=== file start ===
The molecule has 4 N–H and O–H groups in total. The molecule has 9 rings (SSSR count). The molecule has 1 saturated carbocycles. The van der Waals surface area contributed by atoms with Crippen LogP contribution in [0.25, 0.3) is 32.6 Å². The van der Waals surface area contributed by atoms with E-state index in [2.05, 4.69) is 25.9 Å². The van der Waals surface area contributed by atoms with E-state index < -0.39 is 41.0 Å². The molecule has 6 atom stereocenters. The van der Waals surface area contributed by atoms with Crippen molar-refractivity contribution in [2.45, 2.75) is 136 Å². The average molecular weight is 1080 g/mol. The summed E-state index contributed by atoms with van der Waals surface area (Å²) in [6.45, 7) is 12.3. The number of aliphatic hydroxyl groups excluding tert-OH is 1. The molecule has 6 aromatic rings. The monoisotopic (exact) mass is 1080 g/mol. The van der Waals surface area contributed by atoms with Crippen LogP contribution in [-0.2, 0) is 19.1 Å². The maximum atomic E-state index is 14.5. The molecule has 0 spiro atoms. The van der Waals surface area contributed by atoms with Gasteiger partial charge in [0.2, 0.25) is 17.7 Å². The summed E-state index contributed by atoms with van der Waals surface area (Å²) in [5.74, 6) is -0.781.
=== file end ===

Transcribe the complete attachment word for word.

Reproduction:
The molecule has 4 N–H and O–H groups in total. The molecule has 9 rings (SSSR count). The molecule has 1 saturated carbocycles. The van der Waals surface area contributed by atoms with Crippen LogP contribution in [0.25, 0.3) is 32.6 Å². The van der Waals surface area contributed by atoms with E-state index in [2.05, 4.69) is 25.9 Å². The van der Waals surface area contributed by atoms with E-state index < -0.39 is 41.0 Å². The molecule has 6 atom stereocenters. The van der Waals surface area contributed by atoms with Crippen molar-refractivity contribution in [2.45, 2.75) is 136 Å². The average molecular weight is 1080 g/mol. The summed E-state index contributed by atoms with van der Waals surface area (Å²) in [6.45, 7) is 12.3. The number of aliphatic hydroxyl groups excluding tert-OH is 1. The molecule has 6 aromatic rings. The monoisotopic (exact) mass is 1080 g/mol. The van der Waals surface area contributed by atoms with Crippen LogP contribution in [-0.2, 0) is 19.1 Å². The maximum atomic E-state index is 14.5. The molecule has 0 spiro atoms. The van der Waals surface area contributed by atoms with Gasteiger partial charge in [0.2, 0.25) is 17.7 Å². The summed E-state index contributed by atoms with van der Waals surface area (Å²) in [5.74, 6) is -0.781.